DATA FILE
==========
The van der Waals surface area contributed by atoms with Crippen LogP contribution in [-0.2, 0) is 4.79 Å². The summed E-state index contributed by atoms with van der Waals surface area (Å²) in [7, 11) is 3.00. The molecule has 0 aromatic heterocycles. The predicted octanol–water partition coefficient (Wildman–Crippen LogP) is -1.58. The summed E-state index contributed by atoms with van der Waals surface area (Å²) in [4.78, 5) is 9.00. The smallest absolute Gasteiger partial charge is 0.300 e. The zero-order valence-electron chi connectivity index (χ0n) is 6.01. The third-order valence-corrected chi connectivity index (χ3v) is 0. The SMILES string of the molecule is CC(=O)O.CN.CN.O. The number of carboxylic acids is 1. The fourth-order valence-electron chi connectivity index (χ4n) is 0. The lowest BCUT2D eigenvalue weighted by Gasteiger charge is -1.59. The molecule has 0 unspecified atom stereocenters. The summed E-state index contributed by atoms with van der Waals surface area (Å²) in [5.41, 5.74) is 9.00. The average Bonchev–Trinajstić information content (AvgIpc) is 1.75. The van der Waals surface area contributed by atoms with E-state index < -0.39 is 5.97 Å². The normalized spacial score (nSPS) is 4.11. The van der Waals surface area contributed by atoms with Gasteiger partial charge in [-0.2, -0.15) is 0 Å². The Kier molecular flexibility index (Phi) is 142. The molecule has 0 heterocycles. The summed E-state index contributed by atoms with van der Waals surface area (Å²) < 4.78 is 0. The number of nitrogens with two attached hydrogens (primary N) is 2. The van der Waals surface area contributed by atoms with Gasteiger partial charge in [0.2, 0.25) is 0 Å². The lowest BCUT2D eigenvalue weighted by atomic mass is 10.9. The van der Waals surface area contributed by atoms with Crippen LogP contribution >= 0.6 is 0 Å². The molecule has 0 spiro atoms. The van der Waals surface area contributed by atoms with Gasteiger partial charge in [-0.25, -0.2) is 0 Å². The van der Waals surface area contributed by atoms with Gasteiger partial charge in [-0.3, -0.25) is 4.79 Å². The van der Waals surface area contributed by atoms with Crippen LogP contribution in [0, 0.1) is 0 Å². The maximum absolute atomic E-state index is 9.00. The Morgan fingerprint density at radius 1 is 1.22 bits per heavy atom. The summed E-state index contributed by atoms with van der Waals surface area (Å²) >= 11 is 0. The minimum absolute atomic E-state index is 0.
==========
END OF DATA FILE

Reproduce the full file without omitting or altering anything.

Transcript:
The van der Waals surface area contributed by atoms with Crippen LogP contribution in [-0.2, 0) is 4.79 Å². The summed E-state index contributed by atoms with van der Waals surface area (Å²) in [7, 11) is 3.00. The molecule has 0 aromatic heterocycles. The predicted octanol–water partition coefficient (Wildman–Crippen LogP) is -1.58. The summed E-state index contributed by atoms with van der Waals surface area (Å²) in [4.78, 5) is 9.00. The smallest absolute Gasteiger partial charge is 0.300 e. The zero-order valence-electron chi connectivity index (χ0n) is 6.01. The third-order valence-corrected chi connectivity index (χ3v) is 0. The SMILES string of the molecule is CC(=O)O.CN.CN.O. The number of carboxylic acids is 1. The fourth-order valence-electron chi connectivity index (χ4n) is 0. The lowest BCUT2D eigenvalue weighted by Gasteiger charge is -1.59. The molecule has 0 unspecified atom stereocenters. The summed E-state index contributed by atoms with van der Waals surface area (Å²) in [5.41, 5.74) is 9.00. The average Bonchev–Trinajstić information content (AvgIpc) is 1.75. The van der Waals surface area contributed by atoms with E-state index < -0.39 is 5.97 Å². The normalized spacial score (nSPS) is 4.11. The van der Waals surface area contributed by atoms with Gasteiger partial charge in [-0.2, -0.15) is 0 Å². The Kier molecular flexibility index (Phi) is 142. The molecule has 0 heterocycles. The summed E-state index contributed by atoms with van der Waals surface area (Å²) < 4.78 is 0. The number of nitrogens with two attached hydrogens (primary N) is 2. The van der Waals surface area contributed by atoms with Gasteiger partial charge in [0.2, 0.25) is 0 Å². The lowest BCUT2D eigenvalue weighted by atomic mass is 10.9. The van der Waals surface area contributed by atoms with Crippen LogP contribution >= 0.6 is 0 Å². The molecule has 0 spiro atoms. The van der Waals surface area contributed by atoms with Gasteiger partial charge in [-0.25, -0.2) is 0 Å². The van der Waals surface area contributed by atoms with Gasteiger partial charge in [-0.3, -0.25) is 4.79 Å². The van der Waals surface area contributed by atoms with Crippen LogP contribution in [0, 0.1) is 0 Å². The maximum absolute atomic E-state index is 9.00. The Morgan fingerprint density at radius 1 is 1.22 bits per heavy atom. The summed E-state index contributed by atoms with van der Waals surface area (Å²) >= 11 is 0. The minimum absolute atomic E-state index is 0.